The deal values Tod’s at just over 1.4 billion euros.
Citi analysts warned that shareholders may think that since the price of the bid is only 7.5 percent above the price of the failed offer in 2022, it may not fully reflect the improvements seen at the Tod’s brand and undervalue the success of Roger Vivier.
Over the past month, Tod’s shares rose 14 percent following a solid 2023 performance. As reported, in the 12 months ended Dec. 31, the Italian group’s preliminary revenues amounted to 1.12 billion euros, rising 11.9 percent compared with the previous year. At constant exchange rates, revenues were up 14 percent.
These figures imply a growth of 7.5 percent in the fourth quarter at constant rates, driven by the retail channel, which was up 11.9 percent.
Sales of the Tod’s brand increased 10.4 percent to 562.9 million euros. After the exit of Walter Chiapponi after the spring 2024 show, Tod’s will unveil the first collection by newly appointed creative director Matteo Tamburini this month during Milan Fashion Week.
Revenues of Roger Vivier were up 16.5 percent to 286.7 million euros. The group also comprises Hogan, which showed a 9.3 percent growth to 214.2 million euros, and Fay, with sales that climbed 13.2 percent to 60.4 million euros.
Stifel analysts said the 17.6 percent premium of the shares’ price as of Friday (the last trading day preceding the deal announcement), is a premium of 21 percent compared to the average share price in the past 12 months, and the higher of the price of the failed delisting in 2022, which stood at 40 euros.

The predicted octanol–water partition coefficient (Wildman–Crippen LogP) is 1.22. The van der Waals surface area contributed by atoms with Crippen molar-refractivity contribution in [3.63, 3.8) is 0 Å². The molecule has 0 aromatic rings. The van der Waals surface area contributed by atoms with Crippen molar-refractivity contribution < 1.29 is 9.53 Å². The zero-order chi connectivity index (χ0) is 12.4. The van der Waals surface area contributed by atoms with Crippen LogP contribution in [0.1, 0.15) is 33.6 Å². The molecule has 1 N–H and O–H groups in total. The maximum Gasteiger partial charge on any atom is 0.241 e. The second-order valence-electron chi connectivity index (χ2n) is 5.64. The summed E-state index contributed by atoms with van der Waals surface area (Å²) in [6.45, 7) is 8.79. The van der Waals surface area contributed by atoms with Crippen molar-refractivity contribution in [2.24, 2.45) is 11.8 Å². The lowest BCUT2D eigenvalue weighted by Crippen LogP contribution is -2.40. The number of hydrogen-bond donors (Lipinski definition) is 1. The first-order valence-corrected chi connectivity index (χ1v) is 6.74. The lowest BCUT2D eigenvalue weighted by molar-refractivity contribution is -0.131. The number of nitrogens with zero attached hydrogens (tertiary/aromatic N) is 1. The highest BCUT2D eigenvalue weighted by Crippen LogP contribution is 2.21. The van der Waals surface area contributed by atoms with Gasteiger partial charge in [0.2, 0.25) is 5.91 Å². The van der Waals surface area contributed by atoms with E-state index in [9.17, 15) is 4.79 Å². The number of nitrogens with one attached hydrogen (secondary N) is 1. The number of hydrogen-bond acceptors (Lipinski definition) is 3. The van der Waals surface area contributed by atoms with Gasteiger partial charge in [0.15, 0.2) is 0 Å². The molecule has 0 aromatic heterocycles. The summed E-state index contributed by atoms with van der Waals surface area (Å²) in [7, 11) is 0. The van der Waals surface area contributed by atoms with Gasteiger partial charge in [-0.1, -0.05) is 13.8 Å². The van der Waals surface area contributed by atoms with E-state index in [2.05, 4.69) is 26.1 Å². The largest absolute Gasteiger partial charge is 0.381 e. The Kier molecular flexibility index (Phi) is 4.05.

The delisting is seen as “a precondition to ensure the pursuit of [Tod’s] future growth programs and consolidation,” allowing the group “to pursue its objectives in a market environment and legal framework characterized by greater management and organizational flexibility, with faster decision-making and execution times and also benefiting from reduced management and listing costs,” according to a statement issued Sunday.
Analysts have speculated for a while that Tod’s Group could be sold, pointing to LVMH chairman and CEO Bernard Arnault as a buyer. This speculation mounted after LVMH increased its stake in Della Valle’s company to 10 percent for a total of 74.5 million euros in April 2021.
Diego Della Valle & C. Srl, a company controlled by the Italian entrepreneur, entered into a sale and purchase agreement with Delphine SAS, a fully owned subsidiary of LVMH, for the sale of 2.25 million shares of Tod’s SpA, representing 6.8 percent of the capital. LVMH is a longtime investor in Tod’s, as it already owned 3.2 percent.
The funds managed or advised by L Catterton Management represent approximately $35 billion of investments through three multiproduct platforms: private equity, credit and real estate. Founded in 1989, the group has made approximately 275 investments in some of the world’s most iconic consumer brands. L Catterton, for example, in 2021 took a majority stake in Etro.